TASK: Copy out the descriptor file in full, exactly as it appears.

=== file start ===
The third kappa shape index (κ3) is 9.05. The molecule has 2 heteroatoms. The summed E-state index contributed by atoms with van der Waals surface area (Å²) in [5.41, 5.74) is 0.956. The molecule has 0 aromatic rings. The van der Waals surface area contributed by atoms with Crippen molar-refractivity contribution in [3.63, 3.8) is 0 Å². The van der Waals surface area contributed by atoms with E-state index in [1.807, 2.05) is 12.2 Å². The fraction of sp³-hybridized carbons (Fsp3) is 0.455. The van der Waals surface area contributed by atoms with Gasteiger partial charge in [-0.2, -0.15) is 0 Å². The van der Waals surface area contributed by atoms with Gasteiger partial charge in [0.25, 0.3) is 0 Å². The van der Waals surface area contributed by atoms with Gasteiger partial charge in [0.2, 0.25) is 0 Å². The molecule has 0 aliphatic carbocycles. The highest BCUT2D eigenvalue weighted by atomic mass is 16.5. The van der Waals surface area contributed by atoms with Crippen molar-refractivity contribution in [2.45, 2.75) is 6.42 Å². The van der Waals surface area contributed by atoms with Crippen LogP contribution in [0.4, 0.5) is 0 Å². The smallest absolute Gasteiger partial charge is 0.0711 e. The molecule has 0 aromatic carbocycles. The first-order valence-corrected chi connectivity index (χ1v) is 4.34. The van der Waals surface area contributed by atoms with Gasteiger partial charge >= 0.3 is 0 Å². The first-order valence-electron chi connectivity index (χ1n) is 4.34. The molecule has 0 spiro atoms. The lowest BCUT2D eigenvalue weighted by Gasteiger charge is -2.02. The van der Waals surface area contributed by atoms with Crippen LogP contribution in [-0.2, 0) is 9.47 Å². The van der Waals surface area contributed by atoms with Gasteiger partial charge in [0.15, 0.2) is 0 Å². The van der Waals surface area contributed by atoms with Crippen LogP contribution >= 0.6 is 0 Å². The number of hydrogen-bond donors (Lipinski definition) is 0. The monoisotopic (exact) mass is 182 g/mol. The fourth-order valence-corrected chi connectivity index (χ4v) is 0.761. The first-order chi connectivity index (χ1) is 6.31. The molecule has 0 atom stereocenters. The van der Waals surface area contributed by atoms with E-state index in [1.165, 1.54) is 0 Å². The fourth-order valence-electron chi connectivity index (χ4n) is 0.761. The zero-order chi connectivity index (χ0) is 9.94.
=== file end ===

The third kappa shape index (κ3) is 9.05. The molecule has 2 heteroatoms. The summed E-state index contributed by atoms with van der Waals surface area (Å²) in [5.41, 5.74) is 0.956. The molecule has 0 aromatic rings. The van der Waals surface area contributed by atoms with Crippen molar-refractivity contribution in [3.63, 3.8) is 0 Å². The van der Waals surface area contributed by atoms with E-state index in [1.807, 2.05) is 12.2 Å². The fraction of sp³-hybridized carbons (Fsp3) is 0.455. The van der Waals surface area contributed by atoms with Gasteiger partial charge in [-0.2, -0.15) is 0 Å². The van der Waals surface area contributed by atoms with Gasteiger partial charge in [0.25, 0.3) is 0 Å². The van der Waals surface area contributed by atoms with Gasteiger partial charge in [0.2, 0.25) is 0 Å². The molecule has 0 aliphatic carbocycles. The highest BCUT2D eigenvalue weighted by atomic mass is 16.5. The van der Waals surface area contributed by atoms with Crippen molar-refractivity contribution in [2.45, 2.75) is 6.42 Å². The van der Waals surface area contributed by atoms with Crippen LogP contribution in [0.4, 0.5) is 0 Å². The smallest absolute Gasteiger partial charge is 0.0711 e. The molecule has 0 aromatic carbocycles. The first-order valence-corrected chi connectivity index (χ1v) is 4.34. The van der Waals surface area contributed by atoms with Gasteiger partial charge >= 0.3 is 0 Å². The first-order valence-electron chi connectivity index (χ1n) is 4.34. The molecule has 0 spiro atoms. The lowest BCUT2D eigenvalue weighted by Gasteiger charge is -2.02. The van der Waals surface area contributed by atoms with Crippen LogP contribution in [-0.2, 0) is 9.47 Å². The van der Waals surface area contributed by atoms with Gasteiger partial charge in [0.15, 0.2) is 0 Å². The van der Waals surface area contributed by atoms with Crippen LogP contribution >= 0.6 is 0 Å². The number of hydrogen-bond donors (Lipinski definition) is 0. The monoisotopic (exact) mass is 182 g/mol. The fourth-order valence-corrected chi connectivity index (χ4v) is 0.761. The first-order chi connectivity index (χ1) is 6.31. The molecule has 0 atom stereocenters. The van der Waals surface area contributed by atoms with E-state index in [1.165, 1.54) is 0 Å². The fourth-order valence-electron chi connectivity index (χ4n) is 0.761. The zero-order chi connectivity index (χ0) is 9.94.